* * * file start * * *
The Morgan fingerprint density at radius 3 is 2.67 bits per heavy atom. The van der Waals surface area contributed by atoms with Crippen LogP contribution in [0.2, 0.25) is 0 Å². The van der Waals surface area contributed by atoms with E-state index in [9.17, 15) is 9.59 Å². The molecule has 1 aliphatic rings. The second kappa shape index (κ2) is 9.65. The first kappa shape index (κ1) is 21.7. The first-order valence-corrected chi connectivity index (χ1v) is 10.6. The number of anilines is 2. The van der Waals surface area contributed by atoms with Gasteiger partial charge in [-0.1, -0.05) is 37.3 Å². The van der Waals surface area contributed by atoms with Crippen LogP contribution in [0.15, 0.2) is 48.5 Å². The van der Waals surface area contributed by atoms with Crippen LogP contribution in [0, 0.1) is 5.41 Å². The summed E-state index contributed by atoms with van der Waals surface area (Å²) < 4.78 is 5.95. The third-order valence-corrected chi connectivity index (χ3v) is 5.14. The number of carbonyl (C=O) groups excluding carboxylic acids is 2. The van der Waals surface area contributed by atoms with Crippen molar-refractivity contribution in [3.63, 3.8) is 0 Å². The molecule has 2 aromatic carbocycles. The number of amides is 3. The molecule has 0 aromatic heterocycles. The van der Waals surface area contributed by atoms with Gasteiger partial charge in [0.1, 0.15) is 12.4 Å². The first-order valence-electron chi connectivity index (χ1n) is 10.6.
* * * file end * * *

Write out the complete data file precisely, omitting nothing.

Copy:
The Morgan fingerprint density at radius 3 is 2.67 bits per heavy atom. The van der Waals surface area contributed by atoms with Crippen LogP contribution in [0.2, 0.25) is 0 Å². The van der Waals surface area contributed by atoms with E-state index in [9.17, 15) is 9.59 Å². The molecule has 1 aliphatic rings. The second kappa shape index (κ2) is 9.65. The first kappa shape index (κ1) is 21.7. The first-order valence-corrected chi connectivity index (χ1v) is 10.6. The number of anilines is 2. The van der Waals surface area contributed by atoms with Gasteiger partial charge in [-0.1, -0.05) is 37.3 Å². The van der Waals surface area contributed by atoms with Crippen LogP contribution in [0.15, 0.2) is 48.5 Å². The van der Waals surface area contributed by atoms with Crippen LogP contribution in [0, 0.1) is 5.41 Å². The summed E-state index contributed by atoms with van der Waals surface area (Å²) < 4.78 is 5.95. The third-order valence-corrected chi connectivity index (χ3v) is 5.14. The number of carbonyl (C=O) groups excluding carboxylic acids is 2. The van der Waals surface area contributed by atoms with Crippen molar-refractivity contribution in [3.63, 3.8) is 0 Å². The molecule has 2 aromatic carbocycles. The number of amides is 3. The molecule has 0 aromatic heterocycles. The van der Waals surface area contributed by atoms with Gasteiger partial charge in [0.1, 0.15) is 12.4 Å². The first-order valence-electron chi connectivity index (χ1n) is 10.6.